Black Coffee On How His AMIRI Grammys Suit Pays Tribute to Virgil Abloh
Last night’s 64th Annual Grammy Awards in Las Vegas featured a few predictable nods: Olivia Rodrigo took home three awards (Best New Artist, Best Pop Vocal Album, and Best Pop Vocal Performance), and jazz crooner Tony Bennett brought home a jaw-dropping 20th Grammy. But it was talents like John Batiste, who swept five of the night’s categories, and the DJ Nkosinathi Innocent Maphumulo—best known as Black Coffee—whose Best Dance/Electronic Album win marks the first nomination for a South African in that category in Grammys history, that proved especially noteworthy. Black Coffee, accepted the award in a custom cream crystal-embellished AMIRI suit which, as he told the designer Mike Amiri, was an homage to his old friend and collaborator Virgil Abloh. Below, the DJ and the Amiri discuss the importance for an African artist of transcending the “World Music” category, being recognized by your industry peers, and the process of translating a song into a suit.
MIKE AMIRI: Nathi, let’s talk about how we first met.
BLACK COFFEE: We first met on social media. Then one day, randomly, I visited the Chrome Hearts store on my way to the Miami airport. I see a guy standing next to the door on his phone, and then he walks over to me and says “Hi, what’s going on?” I assumed he maybe followed what I do, or had been at my show. We had a short conversation and both walked away. A few minutes later, I realized it was you! I sent you a DM immediately like, “Yo man, I actually didn’t realize that was you!” We laughed about it.
AMIRI: Why did you decide to work with me to design your Grammy suit?
BLACK COFFEE: I’ve been a big fan of AMIRI since before I met you, and then I became a fan of you as a human being, too. I love what you’re doing, and the direction you’re taking in the clothing industry. I love how free and unorthodox you are. What was your initial vision for this suit?
AMIRI: I wanted to create something clean, comfortable and contemporary, while also sophisticated enough for the Grammys red carpet. It’s cut in a signature AMIRI shape, and I added delicate crystal trim to elevate this neutral one-tone palette. Your music is so soulful and expansive, I saw the suit as representing that through design. We’d worked together in the past when you created my runway soundtrack, so we’re really aligned creatively. This was a great follow-up.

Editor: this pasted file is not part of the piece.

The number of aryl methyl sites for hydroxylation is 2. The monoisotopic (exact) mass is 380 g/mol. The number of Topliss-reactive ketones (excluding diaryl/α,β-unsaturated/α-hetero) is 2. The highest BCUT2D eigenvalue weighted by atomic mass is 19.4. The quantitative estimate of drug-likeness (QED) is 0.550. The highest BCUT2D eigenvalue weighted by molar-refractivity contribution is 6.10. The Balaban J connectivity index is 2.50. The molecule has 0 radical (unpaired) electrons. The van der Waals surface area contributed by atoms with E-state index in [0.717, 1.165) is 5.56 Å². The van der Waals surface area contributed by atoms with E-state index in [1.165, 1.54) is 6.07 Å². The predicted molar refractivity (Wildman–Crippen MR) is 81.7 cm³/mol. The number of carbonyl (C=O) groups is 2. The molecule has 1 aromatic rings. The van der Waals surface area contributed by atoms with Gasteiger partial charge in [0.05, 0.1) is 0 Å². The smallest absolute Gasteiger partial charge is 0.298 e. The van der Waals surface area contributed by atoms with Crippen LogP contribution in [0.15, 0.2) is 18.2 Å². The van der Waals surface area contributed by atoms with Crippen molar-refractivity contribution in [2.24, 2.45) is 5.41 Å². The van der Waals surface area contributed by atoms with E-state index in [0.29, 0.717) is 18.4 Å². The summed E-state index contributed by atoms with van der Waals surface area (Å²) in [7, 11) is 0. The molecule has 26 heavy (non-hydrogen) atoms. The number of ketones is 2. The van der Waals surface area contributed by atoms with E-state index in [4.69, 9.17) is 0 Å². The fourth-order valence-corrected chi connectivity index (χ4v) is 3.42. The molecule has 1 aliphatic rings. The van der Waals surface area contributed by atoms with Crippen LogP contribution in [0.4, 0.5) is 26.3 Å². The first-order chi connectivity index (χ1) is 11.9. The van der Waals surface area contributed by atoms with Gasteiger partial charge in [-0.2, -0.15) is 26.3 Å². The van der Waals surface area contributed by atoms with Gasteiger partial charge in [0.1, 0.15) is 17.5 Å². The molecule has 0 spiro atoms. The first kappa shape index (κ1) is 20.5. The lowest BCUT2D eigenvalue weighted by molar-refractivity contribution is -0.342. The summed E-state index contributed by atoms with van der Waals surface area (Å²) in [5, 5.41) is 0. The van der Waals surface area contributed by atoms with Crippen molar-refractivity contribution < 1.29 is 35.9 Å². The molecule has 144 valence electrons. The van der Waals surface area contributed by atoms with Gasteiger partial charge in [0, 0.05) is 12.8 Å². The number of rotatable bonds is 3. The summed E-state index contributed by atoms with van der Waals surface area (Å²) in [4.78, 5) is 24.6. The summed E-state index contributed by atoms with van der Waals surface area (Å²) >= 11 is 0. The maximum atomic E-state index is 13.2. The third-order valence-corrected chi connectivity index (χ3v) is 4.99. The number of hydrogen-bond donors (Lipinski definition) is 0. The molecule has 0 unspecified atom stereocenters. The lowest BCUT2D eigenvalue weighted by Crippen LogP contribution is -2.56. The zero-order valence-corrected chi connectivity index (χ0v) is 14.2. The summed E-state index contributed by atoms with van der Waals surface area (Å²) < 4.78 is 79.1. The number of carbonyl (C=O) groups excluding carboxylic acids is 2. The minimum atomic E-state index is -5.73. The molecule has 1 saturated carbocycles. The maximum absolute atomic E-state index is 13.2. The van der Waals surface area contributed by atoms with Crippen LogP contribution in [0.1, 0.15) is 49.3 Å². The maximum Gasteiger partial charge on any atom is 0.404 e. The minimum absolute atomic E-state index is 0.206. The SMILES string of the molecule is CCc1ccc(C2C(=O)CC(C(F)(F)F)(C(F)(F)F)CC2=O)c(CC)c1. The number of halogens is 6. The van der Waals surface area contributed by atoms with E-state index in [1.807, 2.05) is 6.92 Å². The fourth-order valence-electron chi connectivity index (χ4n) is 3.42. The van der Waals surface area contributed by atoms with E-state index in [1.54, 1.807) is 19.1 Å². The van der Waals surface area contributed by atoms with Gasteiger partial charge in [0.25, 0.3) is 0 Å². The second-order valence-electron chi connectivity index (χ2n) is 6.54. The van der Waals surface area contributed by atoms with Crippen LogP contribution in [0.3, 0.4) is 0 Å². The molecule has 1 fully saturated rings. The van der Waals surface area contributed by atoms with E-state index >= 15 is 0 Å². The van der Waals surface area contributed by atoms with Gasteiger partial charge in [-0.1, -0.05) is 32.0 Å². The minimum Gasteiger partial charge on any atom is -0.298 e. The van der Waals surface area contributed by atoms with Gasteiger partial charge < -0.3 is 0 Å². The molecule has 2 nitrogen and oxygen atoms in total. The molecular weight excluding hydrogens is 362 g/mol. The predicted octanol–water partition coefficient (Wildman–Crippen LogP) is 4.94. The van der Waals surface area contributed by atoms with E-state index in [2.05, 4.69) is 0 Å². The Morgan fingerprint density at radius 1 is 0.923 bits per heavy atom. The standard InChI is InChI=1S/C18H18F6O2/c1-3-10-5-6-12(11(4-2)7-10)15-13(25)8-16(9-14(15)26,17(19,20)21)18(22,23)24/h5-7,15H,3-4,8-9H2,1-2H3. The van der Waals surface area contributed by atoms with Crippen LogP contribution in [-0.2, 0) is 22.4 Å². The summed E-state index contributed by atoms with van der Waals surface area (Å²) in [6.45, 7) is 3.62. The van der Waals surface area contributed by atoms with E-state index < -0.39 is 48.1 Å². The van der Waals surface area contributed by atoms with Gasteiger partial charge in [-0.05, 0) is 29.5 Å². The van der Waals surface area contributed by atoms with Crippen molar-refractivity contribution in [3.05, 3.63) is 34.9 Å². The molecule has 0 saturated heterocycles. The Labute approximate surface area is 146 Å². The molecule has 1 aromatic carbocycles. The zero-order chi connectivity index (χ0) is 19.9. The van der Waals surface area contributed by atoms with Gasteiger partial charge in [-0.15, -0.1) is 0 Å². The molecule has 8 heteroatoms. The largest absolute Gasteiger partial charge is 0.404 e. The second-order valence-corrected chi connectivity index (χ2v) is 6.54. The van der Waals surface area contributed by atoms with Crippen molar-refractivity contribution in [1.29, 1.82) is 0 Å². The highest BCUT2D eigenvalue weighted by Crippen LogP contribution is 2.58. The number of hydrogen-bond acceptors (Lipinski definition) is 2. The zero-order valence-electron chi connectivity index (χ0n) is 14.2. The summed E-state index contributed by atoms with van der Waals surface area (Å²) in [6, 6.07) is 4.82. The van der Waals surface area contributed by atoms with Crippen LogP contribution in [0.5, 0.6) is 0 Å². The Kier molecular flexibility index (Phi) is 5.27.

BLACK COFFEE: How did you approach this design process?
AMIRI: A custom outfit must match the artist’s sensibility—they need to feel comfortable and empowered while wearing it. So, I listened to your music tried to attune that to my own vision. This look is intended to be like a visual song—the color is instrumentals, and the silhouette and embellishments are the grooves and hooks. If you could describe the final outfit in a sentence, what would it be?
BLACK COFFEE: It would be “AMIRI ft. Virgil Abloh.” I also saw it as a bridge. I was able to say to you, “Mike, I’m going to the Grammys, I want to wear custom AMIRI and I want to make sure it’s a tribute to Virgil, inspired by what he has done.” I knew Virgil for so many years, and admired what he was doing in the industry, and how he was also that guy who you could pick up the phone and call. For instance, I once called him and asked if we could do a special Off-White capsule collection for South Africa, and we did. It’s very rare to be able to call a massive designer and have them believe in your vision. That’s what you’re doing now. This suit was inspired by the look he wore at the Met Gala. Obviously, we discussed Virgil a lot while designing this suit—how do you feel his influence shines through with the final design?
AMIRI: Virgil was an incredible person and friend. You and I shared a few conversations about our relationships to him, and I knew you wanted your look to be a nod to his spirit. One of his signatures was angelic, beautifully tailored suiting with a modern twist. Who is your fashion icon?
BLACK COFFEE: I don’t think I have just one, I take different inspirations from different people. I like Pharrell’s taste in jewelry and his watches. I love Virgil for embracing every brand that he believed was doing something special.
AMIRI: How has this Grammy nomination been for you?
BLACK COFFEE: The nomination has been such a big deal for me—it’s definitely a career highlight, because I was intentional about getting to this level. This kind of recognition, on a global scale, is so rare for an artist from where I come from. We’re usually in the African/World music category, where we are competing against each other. When making this album, I knew who I wanted to work with and the kind of sound I was going for: to create something inspirational to the people of Africa, so they know that they can go this far. I am getting a Grammy nod—they’re saying “we see you,” and that means a lot to me.
AMIRI: If you win, how will you be celebrating?
BLACK COFFEE: Oh my gosh, if I win… I haven’t thought about that. Every time my brain goes there, I low key have a heart attack. I’m scared to think about winning or losing because music is not about that. I think more than winning or losing, there is also a level of acknowledgment you want from your peers or the industry. You want them to know that you’re here and you can contribute on a bigger scale. That’s the win for me. But when I think about getting the actual award, I just panic. It’s a scary thought for me, so I don’t know how I would react if that were to happen.